U.S. Chamber Has No Idea What's About to Hit Them

The environmental movement is getting smarter by the minute, and this morning in Washington, D.C., it passes a major test.

Thousands and thousands of people -- many of them youth gathered for Powershift, the giant climate organizing symposium that has sprawled across the city's convention center -- are rallying in Lafayette Park.

Lafayette Park -- Google Map it -- is right across the street from the White House, and normally rallies there are aimed at the president. There'll surely be some of that today, for the president has done far less than he promised to deal with global warming.

Mostly, though, the protesters will turn the other direction, and target a building that may project as much power as the Oval Office. It's the headquarters of the U.S. Chamber of Commerce, which boasts that it's the nation's biggest lobby. Indeed it is -- it outspent the next five combined. And the biggest political player, outspending the Republican and Democratic National Committees. If Washington is polluted by money, the biggest smokestack comes out the top of the U.S. Chamber.

They claim to "represent American business." In fact, more than half their budget came from just 16 companies. They don't say who those companies are, but it's not too hard to figure out, since they spend most of their time fighting any legislation that might help slow climate change. They're radicals: They filed a brief with the EPA urging them not to act on carbon emissions because if the planet warmed humans could "adapt their physiologies" to deal with the change. If someone on a street corner told you that their plan for global warming was changing your anatomy, you'd give them a wide berth -- but if you have a few hundred million in campaign contributions to hand out, it buys you a lot of respectability.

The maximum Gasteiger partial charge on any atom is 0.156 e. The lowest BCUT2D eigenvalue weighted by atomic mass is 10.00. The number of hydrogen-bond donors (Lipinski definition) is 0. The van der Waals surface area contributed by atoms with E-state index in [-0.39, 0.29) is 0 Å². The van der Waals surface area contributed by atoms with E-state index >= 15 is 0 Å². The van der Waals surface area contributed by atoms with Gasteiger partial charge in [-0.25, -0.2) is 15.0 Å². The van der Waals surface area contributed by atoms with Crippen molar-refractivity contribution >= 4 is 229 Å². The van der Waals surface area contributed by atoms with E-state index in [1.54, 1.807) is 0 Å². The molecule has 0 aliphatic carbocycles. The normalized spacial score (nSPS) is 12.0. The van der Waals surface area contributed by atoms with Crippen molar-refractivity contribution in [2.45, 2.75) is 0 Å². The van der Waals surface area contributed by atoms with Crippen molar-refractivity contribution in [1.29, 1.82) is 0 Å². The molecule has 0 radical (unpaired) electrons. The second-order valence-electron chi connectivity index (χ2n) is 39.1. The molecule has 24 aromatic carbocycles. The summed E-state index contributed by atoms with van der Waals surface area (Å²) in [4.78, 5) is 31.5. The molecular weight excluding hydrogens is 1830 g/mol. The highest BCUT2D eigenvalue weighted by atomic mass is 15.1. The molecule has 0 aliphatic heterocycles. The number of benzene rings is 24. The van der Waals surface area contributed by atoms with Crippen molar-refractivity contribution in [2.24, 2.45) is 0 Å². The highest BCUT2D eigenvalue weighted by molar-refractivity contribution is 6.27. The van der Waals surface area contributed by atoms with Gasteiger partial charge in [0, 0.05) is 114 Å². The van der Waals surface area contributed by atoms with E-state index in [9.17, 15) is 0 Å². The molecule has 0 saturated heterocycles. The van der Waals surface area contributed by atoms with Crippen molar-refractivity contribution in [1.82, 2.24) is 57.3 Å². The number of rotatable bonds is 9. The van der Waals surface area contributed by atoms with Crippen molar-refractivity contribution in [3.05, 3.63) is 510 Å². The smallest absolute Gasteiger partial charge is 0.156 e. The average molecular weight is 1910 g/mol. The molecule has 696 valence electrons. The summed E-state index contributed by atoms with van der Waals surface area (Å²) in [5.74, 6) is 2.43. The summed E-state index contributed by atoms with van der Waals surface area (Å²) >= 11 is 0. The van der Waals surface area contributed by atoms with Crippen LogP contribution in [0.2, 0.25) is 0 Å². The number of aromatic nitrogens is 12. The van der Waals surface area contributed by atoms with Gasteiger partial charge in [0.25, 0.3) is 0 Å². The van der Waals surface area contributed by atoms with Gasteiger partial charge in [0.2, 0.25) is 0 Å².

The time to strip away that respectability has come, and it starts today in D.C. But it doesn't end here. Across the nation, a campaign to get businesses to declare "The US Chamber Doesn't Speak for Me" has begun to make real progress -- thousands and thousands of small businesses have already signed up to say they can speak for themselves, thank you -- and that they're nimble enough capitalists to deal with a planet that runs on wind and sun. It's not just small companies either -- Apple Computer has quit the chamber, and local chambers of commerce from Seattle to New York have broken their ties with the US Chamber.

The environmental movement has spent the last 20 years pleading with Congress and the White House. It's like spending 20 years pleading with the cashier at the front of the store to address your complaint. Sooner or later, you have to take your problem to the manager in the back room. That's what's going on today.